August 27, 2004 | WebMemo on Health Care
Proponents of last year's Medicare overhaul trumpeted the bill's
promise to let seniors choose from a variety of health coverage
options beginning in 2006. But what happens if the regulations
discourage insurance companies from playing ball?
That seems to be happening already. "A major obstacle to the success of the new Medicare law has emerged in recent weeks," The New York Times reported Aug. 22. "Private insurers have told the Bush administration that they will not expand their role if they have to serve large multistate regions, as the White House wants."
Insurer reluctance to cobble together regional health plans comes as no surprise to Heritage Foundation health policy analysts. In a Heritage lecture last October, health insurance expert Robert Laszewski predicted this very problem would arise. "Most health plans operate in only one state, or two or three states, and rarely in every town and village in those areas," he noted long before the complex Medicare bill became law last October.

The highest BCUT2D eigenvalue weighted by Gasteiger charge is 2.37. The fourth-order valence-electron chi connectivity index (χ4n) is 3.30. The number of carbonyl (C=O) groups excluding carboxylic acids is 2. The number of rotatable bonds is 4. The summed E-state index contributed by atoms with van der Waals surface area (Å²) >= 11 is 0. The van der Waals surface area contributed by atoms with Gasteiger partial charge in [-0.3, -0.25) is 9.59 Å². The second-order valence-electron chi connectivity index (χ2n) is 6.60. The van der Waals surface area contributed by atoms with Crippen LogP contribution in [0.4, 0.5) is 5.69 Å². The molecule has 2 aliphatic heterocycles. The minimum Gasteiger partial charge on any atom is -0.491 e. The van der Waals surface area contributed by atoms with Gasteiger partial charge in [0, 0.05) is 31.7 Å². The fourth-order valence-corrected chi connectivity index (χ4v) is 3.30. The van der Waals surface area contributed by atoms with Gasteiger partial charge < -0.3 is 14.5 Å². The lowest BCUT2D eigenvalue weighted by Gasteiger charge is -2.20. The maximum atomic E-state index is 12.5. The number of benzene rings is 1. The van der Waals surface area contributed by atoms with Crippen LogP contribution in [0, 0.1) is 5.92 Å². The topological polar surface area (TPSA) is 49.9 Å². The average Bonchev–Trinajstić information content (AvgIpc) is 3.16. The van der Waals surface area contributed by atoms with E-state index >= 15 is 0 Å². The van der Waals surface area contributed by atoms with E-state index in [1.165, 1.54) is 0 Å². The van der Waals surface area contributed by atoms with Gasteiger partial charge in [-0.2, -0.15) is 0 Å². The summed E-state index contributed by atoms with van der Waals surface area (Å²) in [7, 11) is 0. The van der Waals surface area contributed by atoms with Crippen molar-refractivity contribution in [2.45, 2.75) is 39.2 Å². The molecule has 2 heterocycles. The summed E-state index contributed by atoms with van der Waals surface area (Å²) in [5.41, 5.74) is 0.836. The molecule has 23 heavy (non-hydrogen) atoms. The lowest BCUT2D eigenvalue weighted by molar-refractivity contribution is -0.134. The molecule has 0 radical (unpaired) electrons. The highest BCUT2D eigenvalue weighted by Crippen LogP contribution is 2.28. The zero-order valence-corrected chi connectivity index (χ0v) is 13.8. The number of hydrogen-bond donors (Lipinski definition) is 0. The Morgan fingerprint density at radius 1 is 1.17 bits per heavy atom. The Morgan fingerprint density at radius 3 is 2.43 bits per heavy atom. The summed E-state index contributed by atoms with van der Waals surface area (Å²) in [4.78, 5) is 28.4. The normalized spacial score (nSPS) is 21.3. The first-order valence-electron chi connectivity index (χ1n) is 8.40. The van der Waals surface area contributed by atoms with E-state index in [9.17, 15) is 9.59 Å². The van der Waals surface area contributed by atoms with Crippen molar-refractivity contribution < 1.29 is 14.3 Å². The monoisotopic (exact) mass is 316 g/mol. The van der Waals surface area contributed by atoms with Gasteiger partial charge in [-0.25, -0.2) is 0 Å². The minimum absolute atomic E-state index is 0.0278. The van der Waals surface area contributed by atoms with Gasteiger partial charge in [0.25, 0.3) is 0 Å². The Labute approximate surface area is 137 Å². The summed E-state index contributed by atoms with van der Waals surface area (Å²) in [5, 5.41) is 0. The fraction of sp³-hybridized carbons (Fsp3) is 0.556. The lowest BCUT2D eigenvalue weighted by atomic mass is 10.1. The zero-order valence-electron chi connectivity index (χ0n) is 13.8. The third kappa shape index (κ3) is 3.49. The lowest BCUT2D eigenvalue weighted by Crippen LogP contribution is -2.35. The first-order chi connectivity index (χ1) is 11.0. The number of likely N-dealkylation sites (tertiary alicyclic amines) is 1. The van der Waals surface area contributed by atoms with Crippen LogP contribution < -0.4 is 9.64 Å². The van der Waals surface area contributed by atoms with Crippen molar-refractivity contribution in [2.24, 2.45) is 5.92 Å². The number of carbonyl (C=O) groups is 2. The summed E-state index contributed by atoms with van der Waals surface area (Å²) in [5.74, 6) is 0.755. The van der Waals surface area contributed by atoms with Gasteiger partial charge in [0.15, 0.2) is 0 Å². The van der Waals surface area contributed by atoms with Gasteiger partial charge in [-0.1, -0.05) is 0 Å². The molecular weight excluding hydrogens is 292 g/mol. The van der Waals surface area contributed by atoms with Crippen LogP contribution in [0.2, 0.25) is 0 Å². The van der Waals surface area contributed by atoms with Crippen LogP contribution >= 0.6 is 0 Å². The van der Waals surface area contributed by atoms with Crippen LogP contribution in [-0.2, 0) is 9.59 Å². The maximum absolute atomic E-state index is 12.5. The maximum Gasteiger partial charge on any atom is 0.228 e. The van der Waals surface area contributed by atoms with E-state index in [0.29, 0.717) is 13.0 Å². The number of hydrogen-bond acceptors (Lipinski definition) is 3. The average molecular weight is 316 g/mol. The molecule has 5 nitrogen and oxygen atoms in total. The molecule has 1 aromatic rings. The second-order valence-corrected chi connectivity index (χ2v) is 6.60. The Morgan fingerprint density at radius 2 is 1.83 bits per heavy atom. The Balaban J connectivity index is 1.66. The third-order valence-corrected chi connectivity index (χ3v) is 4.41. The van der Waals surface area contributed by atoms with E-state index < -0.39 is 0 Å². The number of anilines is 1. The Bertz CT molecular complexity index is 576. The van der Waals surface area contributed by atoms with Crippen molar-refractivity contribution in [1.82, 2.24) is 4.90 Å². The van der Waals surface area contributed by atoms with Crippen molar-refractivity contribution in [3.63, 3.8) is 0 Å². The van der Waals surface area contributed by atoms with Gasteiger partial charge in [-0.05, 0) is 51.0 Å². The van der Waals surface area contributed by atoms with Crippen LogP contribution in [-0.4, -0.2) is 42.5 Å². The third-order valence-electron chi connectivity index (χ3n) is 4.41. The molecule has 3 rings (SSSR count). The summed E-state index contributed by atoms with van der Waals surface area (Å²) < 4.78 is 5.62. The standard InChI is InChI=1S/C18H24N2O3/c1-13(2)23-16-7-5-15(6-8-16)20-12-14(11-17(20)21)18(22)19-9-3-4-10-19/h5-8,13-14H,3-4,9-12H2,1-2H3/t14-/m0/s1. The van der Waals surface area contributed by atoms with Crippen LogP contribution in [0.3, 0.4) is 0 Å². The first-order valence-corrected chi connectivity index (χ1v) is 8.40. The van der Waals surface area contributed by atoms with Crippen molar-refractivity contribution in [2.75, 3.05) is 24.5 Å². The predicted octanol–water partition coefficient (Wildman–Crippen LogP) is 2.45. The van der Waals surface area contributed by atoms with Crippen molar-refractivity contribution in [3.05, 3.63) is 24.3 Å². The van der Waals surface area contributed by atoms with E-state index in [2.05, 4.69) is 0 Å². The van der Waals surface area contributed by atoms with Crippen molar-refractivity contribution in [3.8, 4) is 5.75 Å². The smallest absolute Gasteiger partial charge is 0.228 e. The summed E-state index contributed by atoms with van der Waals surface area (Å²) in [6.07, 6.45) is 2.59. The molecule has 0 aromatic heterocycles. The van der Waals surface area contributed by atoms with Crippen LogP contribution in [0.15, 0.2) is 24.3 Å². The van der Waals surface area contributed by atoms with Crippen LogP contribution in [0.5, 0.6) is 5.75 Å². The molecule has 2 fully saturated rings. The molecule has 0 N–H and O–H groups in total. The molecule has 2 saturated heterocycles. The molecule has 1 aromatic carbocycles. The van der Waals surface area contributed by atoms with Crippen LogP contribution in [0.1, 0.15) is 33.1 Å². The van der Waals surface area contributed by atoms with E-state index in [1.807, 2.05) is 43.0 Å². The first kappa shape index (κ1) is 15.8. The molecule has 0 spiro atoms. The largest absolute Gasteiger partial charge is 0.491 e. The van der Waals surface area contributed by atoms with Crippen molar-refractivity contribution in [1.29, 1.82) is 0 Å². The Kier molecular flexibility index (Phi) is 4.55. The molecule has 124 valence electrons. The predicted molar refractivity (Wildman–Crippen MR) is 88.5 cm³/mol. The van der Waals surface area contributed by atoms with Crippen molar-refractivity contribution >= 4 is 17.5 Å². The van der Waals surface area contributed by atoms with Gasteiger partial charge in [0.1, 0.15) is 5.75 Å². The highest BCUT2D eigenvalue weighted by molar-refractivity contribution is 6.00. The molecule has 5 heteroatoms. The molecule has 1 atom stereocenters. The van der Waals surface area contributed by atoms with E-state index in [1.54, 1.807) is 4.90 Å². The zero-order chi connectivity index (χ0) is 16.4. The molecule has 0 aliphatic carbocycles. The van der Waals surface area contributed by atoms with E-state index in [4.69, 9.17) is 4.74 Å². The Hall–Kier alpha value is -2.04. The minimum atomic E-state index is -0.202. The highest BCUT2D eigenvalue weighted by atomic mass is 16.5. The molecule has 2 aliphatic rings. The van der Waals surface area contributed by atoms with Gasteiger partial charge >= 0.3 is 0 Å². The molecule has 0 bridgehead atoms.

Read more of Laszewski's lecture here: http://www.heritage.org/Research/HealthCare/HL801.cfm.
For more information or to receive an e-mail version of "Bitter Pills," contact email@example.com or call Heritage Media Services at (202) 675-1761.
"Bitter Pills" is an occasional, but regular, feature from The Heritage Foundation on how the 2003 Medicare drug law is full of sickening "surprises" that have serious consequences for seniors and taxpayers. Of course, The Heritage Foundation isn't surprised at all. We diagnosed the problems long ago in ourMedicare Maladies series. Both Medicare Maladies and Bitter Pills are available on heritage.org (if you can stomach them).